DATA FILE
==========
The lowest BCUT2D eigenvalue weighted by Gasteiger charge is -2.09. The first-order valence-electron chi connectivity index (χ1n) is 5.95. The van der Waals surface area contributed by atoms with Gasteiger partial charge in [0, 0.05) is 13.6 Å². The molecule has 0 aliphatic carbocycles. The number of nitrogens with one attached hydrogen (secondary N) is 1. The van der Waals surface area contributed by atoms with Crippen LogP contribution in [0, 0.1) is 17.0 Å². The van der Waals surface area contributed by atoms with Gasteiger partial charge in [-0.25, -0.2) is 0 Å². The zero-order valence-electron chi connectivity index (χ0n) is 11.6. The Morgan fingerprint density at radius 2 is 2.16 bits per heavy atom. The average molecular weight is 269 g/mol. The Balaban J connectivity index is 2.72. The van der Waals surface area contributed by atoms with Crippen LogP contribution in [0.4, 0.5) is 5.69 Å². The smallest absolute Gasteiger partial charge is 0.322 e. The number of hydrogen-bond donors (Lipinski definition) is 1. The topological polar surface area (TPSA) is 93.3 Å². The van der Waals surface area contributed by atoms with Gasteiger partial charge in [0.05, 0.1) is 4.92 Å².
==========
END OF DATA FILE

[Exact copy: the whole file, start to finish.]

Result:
The lowest BCUT2D eigenvalue weighted by Gasteiger charge is -2.09. The first-order valence-electron chi connectivity index (χ1n) is 5.95. The van der Waals surface area contributed by atoms with Gasteiger partial charge in [0, 0.05) is 13.6 Å². The molecule has 0 aliphatic carbocycles. The number of nitrogens with one attached hydrogen (secondary N) is 1. The van der Waals surface area contributed by atoms with Crippen LogP contribution in [0, 0.1) is 17.0 Å². The van der Waals surface area contributed by atoms with Gasteiger partial charge in [-0.25, -0.2) is 0 Å². The zero-order valence-electron chi connectivity index (χ0n) is 11.6. The Morgan fingerprint density at radius 2 is 2.16 bits per heavy atom. The average molecular weight is 269 g/mol. The Balaban J connectivity index is 2.72. The van der Waals surface area contributed by atoms with Crippen LogP contribution in [0.4, 0.5) is 5.69 Å². The smallest absolute Gasteiger partial charge is 0.322 e. The number of hydrogen-bond donors (Lipinski definition) is 1. The topological polar surface area (TPSA) is 93.3 Å². The van der Waals surface area contributed by atoms with Gasteiger partial charge in [0.05, 0.1) is 4.92 Å².